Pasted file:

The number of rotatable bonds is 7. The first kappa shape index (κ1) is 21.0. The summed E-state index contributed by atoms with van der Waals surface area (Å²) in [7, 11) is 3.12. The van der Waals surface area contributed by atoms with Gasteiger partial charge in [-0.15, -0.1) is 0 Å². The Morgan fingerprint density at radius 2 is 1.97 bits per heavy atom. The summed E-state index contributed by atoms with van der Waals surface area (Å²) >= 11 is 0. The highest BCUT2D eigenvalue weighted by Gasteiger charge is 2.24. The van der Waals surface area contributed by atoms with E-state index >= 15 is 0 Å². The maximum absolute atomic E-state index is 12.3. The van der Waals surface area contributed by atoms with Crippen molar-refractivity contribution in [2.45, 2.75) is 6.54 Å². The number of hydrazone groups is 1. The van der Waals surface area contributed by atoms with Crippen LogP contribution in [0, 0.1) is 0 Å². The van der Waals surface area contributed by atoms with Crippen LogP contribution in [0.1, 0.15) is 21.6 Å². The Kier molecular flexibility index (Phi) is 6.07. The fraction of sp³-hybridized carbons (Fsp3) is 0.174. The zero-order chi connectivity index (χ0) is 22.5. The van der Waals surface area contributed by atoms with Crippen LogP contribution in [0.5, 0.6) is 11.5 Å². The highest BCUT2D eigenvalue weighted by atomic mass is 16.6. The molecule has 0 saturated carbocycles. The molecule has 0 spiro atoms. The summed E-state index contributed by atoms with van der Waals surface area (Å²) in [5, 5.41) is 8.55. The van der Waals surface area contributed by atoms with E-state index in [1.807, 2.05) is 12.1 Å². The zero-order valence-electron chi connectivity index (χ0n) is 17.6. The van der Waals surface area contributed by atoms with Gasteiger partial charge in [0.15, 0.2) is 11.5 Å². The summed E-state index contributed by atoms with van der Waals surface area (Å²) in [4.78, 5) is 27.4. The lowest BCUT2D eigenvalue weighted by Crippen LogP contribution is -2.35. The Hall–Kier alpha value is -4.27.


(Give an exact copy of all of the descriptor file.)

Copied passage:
The number of rotatable bonds is 7. The first kappa shape index (κ1) is 21.0. The summed E-state index contributed by atoms with van der Waals surface area (Å²) in [7, 11) is 3.12. The van der Waals surface area contributed by atoms with Gasteiger partial charge in [-0.15, -0.1) is 0 Å². The Morgan fingerprint density at radius 2 is 1.97 bits per heavy atom. The summed E-state index contributed by atoms with van der Waals surface area (Å²) >= 11 is 0. The highest BCUT2D eigenvalue weighted by Gasteiger charge is 2.24. The van der Waals surface area contributed by atoms with E-state index >= 15 is 0 Å². The maximum absolute atomic E-state index is 12.3. The van der Waals surface area contributed by atoms with Crippen molar-refractivity contribution in [2.45, 2.75) is 6.54 Å². The number of hydrazone groups is 1. The van der Waals surface area contributed by atoms with Crippen LogP contribution in [0, 0.1) is 0 Å². The van der Waals surface area contributed by atoms with Crippen LogP contribution in [0.1, 0.15) is 21.6 Å². The Kier molecular flexibility index (Phi) is 6.07. The fraction of sp³-hybridized carbons (Fsp3) is 0.174. The zero-order chi connectivity index (χ0) is 22.5. The van der Waals surface area contributed by atoms with Crippen LogP contribution in [0.5, 0.6) is 11.5 Å². The highest BCUT2D eigenvalue weighted by atomic mass is 16.6. The molecule has 0 saturated carbocycles. The molecule has 0 spiro atoms. The summed E-state index contributed by atoms with van der Waals surface area (Å²) in [5, 5.41) is 8.55. The van der Waals surface area contributed by atoms with E-state index in [1.807, 2.05) is 12.1 Å². The zero-order valence-electron chi connectivity index (χ0n) is 17.6. The van der Waals surface area contributed by atoms with Gasteiger partial charge in [0.15, 0.2) is 11.5 Å². The summed E-state index contributed by atoms with van der Waals surface area (Å²) in [4.78, 5) is 27.4. The lowest BCUT2D eigenvalue weighted by Crippen LogP contribution is -2.35. The Hall–Kier alpha value is -4.27.